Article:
A garden made of robotic flowers? Sure, if it’ll get kids to code

May a 100 robotic flowers bloom. (Photo: Jason Dorfman/CSAIL)
May a 100 robotic flowers bloom. (Photo: Jason Dorfman/CSAIL)

A robotic garden with mechanical insects, origami birds, and LED flowers that can bloom on command is the latest tool that teachers can use to get kids interested in programming.  

The “robot garden” kit, developed by MIT, features more than 100 individual robots, including eight different kinds of flowers, that can each act on individual commands or follow instructions addressed to the group.

These metal ducks started out as a 2D cut-out, flat like paper. When they were warmed in an oven, metal responded to the heat, folding into the right shape. (Photo: Joseph DelPreto/CSAIL) These metal cranes started out as a 2D cut-out, flat like paper. When they were warmed in an oven, metal responded to the heat, folding into the right shape. (Photo: Joseph DelPreto/CSAIL)

Researchers at MIT’s Computer Science and Artificial Intelligence Laboratory designed the colorful, shape-shifting setup to appeal to school kids of all ages, and get them interested in programming early on.

The individual elements can be programmed using the open-source Arduino microcontrollers, a favorite among hackers and DIYers. Once programmed, the exhibit can be controlled by a tablet computer.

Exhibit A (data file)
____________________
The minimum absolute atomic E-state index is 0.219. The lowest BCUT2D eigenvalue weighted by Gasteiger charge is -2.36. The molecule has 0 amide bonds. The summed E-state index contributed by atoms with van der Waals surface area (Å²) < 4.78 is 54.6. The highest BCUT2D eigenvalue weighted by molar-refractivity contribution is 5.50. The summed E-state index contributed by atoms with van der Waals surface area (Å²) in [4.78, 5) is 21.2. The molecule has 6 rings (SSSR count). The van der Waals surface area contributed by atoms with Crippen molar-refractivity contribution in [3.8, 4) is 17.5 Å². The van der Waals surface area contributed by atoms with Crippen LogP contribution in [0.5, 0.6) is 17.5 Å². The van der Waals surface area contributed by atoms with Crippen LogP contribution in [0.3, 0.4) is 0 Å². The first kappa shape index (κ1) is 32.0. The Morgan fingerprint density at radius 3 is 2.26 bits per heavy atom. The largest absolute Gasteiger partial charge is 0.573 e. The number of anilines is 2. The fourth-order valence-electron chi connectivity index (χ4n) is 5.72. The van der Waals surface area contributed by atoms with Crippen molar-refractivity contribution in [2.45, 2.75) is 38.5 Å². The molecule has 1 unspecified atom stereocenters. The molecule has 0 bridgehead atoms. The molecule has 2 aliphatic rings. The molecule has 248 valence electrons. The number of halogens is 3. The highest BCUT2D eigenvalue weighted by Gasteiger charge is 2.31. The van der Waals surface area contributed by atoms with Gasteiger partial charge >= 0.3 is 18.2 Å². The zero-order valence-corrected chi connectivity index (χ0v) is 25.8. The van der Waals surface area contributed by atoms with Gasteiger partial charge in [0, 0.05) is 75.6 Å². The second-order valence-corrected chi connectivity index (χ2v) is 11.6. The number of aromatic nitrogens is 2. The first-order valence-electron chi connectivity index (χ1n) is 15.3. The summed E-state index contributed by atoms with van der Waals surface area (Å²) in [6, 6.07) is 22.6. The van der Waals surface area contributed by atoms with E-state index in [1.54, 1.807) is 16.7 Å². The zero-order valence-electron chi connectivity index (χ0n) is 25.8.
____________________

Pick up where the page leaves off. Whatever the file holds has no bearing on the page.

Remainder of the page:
Adorable programmable robotic toys such as Sphero, built by the Colorado firm Orbotix, are already a hit among educators seeking to hook their wards on STEM concepts, and computer science in particular.

What’s different about robotic garden, besides the variety of elements, is that it lends itself well to a lesson in what’s known as “distributed computing” — the concept of programming many simple, but networked, objects.

“Students can see their commands running in a physical environment, which tangibly links their coding efforts to the real world,” Lindsay Sanneman, an MIT student who led the team that designed the setup, said in a release.

The next step is to enable the garden to be controlled by multiple devices at the same time.

Nidhi Subbaraman writes about science and research. Email her at nidhi.subbaraman@globe.com.
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